Results 1852 published articles in top 10 ophthalmology journals were identified, and 9.45% were clinical trials. Of these clinical trials, 44% had clinical trial registrations and 49.14% declared IPD sharing statements. Only 42 (48.83%) clinical trials were willing to share IPD, and 5 (10.21%) of these share IPD via an online repository platform. In terms of sharing period, 37 clinical trials were willing to share right after the publication and only 2 showed the ending of sharing period.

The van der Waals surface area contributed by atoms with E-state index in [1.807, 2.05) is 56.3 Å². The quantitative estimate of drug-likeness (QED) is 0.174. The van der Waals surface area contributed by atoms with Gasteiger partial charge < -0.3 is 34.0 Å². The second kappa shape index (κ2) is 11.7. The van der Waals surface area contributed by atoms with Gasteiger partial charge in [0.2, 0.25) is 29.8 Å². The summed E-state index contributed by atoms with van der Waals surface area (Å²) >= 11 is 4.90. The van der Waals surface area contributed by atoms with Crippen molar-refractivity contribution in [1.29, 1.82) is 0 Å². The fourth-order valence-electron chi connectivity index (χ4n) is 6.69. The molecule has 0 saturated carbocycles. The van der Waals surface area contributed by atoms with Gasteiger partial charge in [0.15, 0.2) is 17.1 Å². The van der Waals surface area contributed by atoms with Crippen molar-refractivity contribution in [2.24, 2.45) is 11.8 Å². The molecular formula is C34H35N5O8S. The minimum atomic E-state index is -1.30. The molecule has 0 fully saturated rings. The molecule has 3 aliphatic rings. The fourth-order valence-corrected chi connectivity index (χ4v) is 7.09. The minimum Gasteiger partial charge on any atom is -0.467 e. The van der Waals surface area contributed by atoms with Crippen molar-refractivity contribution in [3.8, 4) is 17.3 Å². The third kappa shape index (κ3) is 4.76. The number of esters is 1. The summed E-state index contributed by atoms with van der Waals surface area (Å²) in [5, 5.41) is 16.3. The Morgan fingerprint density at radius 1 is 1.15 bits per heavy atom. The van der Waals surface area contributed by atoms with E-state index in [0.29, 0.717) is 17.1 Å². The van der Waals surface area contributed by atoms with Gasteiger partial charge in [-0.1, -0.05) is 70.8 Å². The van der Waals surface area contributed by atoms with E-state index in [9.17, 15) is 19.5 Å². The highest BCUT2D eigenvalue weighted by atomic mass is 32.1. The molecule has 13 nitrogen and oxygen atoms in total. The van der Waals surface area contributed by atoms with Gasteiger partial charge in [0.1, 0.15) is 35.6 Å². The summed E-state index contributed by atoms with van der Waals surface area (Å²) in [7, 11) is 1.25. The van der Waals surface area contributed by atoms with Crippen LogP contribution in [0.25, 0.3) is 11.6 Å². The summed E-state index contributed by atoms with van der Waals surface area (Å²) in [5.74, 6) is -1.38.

Conclusion This report shows that the number of clinical trials in top ophthalmology journals that endorsed the IPD sharing policy and the number of registrations is lower than half even though the policy has been implemented for several years. Future updates are necessary as policy evolves.

Habits and perceptions regarding open science by researchers from Spanish institutions | PLOS ONE